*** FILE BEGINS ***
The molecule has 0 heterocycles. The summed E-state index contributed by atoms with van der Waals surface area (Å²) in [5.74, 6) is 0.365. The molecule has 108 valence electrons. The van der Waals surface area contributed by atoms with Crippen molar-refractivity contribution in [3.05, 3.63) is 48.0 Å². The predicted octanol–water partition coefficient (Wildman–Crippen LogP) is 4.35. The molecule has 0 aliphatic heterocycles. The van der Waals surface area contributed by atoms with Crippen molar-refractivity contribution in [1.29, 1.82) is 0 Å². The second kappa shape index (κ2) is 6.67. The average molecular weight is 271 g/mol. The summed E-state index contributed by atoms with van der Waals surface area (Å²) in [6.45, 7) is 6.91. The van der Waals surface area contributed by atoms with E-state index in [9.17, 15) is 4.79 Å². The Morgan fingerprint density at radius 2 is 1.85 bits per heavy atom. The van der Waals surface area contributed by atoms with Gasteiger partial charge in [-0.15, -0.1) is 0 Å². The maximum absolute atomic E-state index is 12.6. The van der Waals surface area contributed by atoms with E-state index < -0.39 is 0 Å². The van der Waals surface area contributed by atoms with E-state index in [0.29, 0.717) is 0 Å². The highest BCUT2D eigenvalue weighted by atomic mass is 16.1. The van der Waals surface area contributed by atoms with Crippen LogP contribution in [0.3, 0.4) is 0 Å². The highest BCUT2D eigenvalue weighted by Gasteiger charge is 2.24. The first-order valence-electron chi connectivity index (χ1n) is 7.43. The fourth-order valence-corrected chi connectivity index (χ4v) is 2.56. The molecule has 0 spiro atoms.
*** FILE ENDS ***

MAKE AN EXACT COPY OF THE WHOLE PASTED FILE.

The molecule has 0 heterocycles. The summed E-state index contributed by atoms with van der Waals surface area (Å²) in [5.74, 6) is 0.365. The molecule has 108 valence electrons. The van der Waals surface area contributed by atoms with Crippen molar-refractivity contribution in [3.05, 3.63) is 48.0 Å². The predicted octanol–water partition coefficient (Wildman–Crippen LogP) is 4.35. The molecule has 0 aliphatic heterocycles. The van der Waals surface area contributed by atoms with Crippen molar-refractivity contribution in [1.29, 1.82) is 0 Å². The second kappa shape index (κ2) is 6.67. The average molecular weight is 271 g/mol. The summed E-state index contributed by atoms with van der Waals surface area (Å²) in [6.45, 7) is 6.91. The van der Waals surface area contributed by atoms with E-state index in [9.17, 15) is 4.79 Å². The Morgan fingerprint density at radius 2 is 1.85 bits per heavy atom. The van der Waals surface area contributed by atoms with Gasteiger partial charge in [-0.15, -0.1) is 0 Å². The maximum absolute atomic E-state index is 12.6. The van der Waals surface area contributed by atoms with E-state index < -0.39 is 0 Å². The van der Waals surface area contributed by atoms with E-state index in [0.29, 0.717) is 0 Å². The highest BCUT2D eigenvalue weighted by atomic mass is 16.1. The van der Waals surface area contributed by atoms with Crippen LogP contribution in [0.3, 0.4) is 0 Å². The highest BCUT2D eigenvalue weighted by Gasteiger charge is 2.24. The first-order valence-electron chi connectivity index (χ1n) is 7.43. The fourth-order valence-corrected chi connectivity index (χ4v) is 2.56. The molecule has 0 spiro atoms.